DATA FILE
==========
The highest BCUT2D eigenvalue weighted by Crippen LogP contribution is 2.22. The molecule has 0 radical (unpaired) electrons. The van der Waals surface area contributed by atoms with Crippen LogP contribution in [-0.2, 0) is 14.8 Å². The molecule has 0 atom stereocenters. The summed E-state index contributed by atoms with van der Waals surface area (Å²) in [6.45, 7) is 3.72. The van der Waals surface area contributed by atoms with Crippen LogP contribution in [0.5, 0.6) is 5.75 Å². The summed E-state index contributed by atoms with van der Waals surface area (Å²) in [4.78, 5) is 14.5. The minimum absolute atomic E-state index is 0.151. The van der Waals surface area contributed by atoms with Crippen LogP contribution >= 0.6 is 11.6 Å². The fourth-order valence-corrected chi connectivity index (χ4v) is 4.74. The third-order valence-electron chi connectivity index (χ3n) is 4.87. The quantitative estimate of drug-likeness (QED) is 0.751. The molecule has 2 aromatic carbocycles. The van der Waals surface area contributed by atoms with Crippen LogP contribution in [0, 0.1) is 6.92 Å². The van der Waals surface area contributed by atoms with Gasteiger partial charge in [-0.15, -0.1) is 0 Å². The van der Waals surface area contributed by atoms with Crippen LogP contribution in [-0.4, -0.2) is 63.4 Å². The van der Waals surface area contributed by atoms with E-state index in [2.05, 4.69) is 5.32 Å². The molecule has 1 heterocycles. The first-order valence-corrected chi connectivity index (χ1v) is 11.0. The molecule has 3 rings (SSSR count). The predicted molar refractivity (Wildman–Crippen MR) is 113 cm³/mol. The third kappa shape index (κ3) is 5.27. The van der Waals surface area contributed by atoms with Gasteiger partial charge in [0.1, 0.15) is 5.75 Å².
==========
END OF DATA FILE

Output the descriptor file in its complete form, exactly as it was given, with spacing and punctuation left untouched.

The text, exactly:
The highest BCUT2D eigenvalue weighted by Crippen LogP contribution is 2.22. The molecule has 0 radical (unpaired) electrons. The van der Waals surface area contributed by atoms with Crippen LogP contribution in [-0.2, 0) is 14.8 Å². The molecule has 0 atom stereocenters. The summed E-state index contributed by atoms with van der Waals surface area (Å²) in [6.45, 7) is 3.72. The van der Waals surface area contributed by atoms with Crippen LogP contribution in [0.5, 0.6) is 5.75 Å². The summed E-state index contributed by atoms with van der Waals surface area (Å²) in [4.78, 5) is 14.5. The minimum absolute atomic E-state index is 0.151. The van der Waals surface area contributed by atoms with Crippen LogP contribution >= 0.6 is 11.6 Å². The fourth-order valence-corrected chi connectivity index (χ4v) is 4.74. The third-order valence-electron chi connectivity index (χ3n) is 4.87. The quantitative estimate of drug-likeness (QED) is 0.751. The molecule has 2 aromatic carbocycles. The van der Waals surface area contributed by atoms with Crippen LogP contribution in [0, 0.1) is 6.92 Å². The van der Waals surface area contributed by atoms with Gasteiger partial charge in [-0.15, -0.1) is 0 Å². The van der Waals surface area contributed by atoms with Crippen LogP contribution in [-0.4, -0.2) is 63.4 Å². The van der Waals surface area contributed by atoms with E-state index in [2.05, 4.69) is 5.32 Å². The molecule has 1 heterocycles. The first-order valence-corrected chi connectivity index (χ1v) is 11.0. The molecule has 3 rings (SSSR count). The predicted molar refractivity (Wildman–Crippen MR) is 113 cm³/mol. The third kappa shape index (κ3) is 5.27. The van der Waals surface area contributed by atoms with Gasteiger partial charge in [0.1, 0.15) is 5.75 Å².